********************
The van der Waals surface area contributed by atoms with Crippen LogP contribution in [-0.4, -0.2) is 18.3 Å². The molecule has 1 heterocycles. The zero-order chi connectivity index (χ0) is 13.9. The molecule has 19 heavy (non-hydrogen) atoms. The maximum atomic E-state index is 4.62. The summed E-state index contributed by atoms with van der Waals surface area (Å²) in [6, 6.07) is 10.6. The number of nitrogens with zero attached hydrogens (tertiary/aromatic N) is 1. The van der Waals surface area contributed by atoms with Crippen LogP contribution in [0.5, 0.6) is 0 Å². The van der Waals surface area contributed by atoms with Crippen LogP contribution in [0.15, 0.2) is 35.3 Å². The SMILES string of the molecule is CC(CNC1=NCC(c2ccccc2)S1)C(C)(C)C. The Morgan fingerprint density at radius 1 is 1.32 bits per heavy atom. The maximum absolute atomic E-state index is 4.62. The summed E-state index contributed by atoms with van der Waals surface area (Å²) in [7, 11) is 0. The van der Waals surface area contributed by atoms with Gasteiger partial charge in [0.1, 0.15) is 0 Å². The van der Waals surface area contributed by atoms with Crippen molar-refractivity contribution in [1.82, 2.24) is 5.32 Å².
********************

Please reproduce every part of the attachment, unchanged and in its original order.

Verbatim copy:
The van der Waals surface area contributed by atoms with Crippen LogP contribution in [-0.4, -0.2) is 18.3 Å². The molecule has 1 heterocycles. The zero-order chi connectivity index (χ0) is 13.9. The molecule has 19 heavy (non-hydrogen) atoms. The maximum atomic E-state index is 4.62. The summed E-state index contributed by atoms with van der Waals surface area (Å²) in [6, 6.07) is 10.6. The number of nitrogens with zero attached hydrogens (tertiary/aromatic N) is 1. The van der Waals surface area contributed by atoms with Crippen LogP contribution in [0.5, 0.6) is 0 Å². The van der Waals surface area contributed by atoms with Crippen LogP contribution in [0.15, 0.2) is 35.3 Å². The SMILES string of the molecule is CC(CNC1=NCC(c2ccccc2)S1)C(C)(C)C. The Morgan fingerprint density at radius 1 is 1.32 bits per heavy atom. The maximum absolute atomic E-state index is 4.62. The summed E-state index contributed by atoms with van der Waals surface area (Å²) in [7, 11) is 0. The van der Waals surface area contributed by atoms with Gasteiger partial charge in [0.1, 0.15) is 0 Å². The van der Waals surface area contributed by atoms with Crippen molar-refractivity contribution in [1.82, 2.24) is 5.32 Å².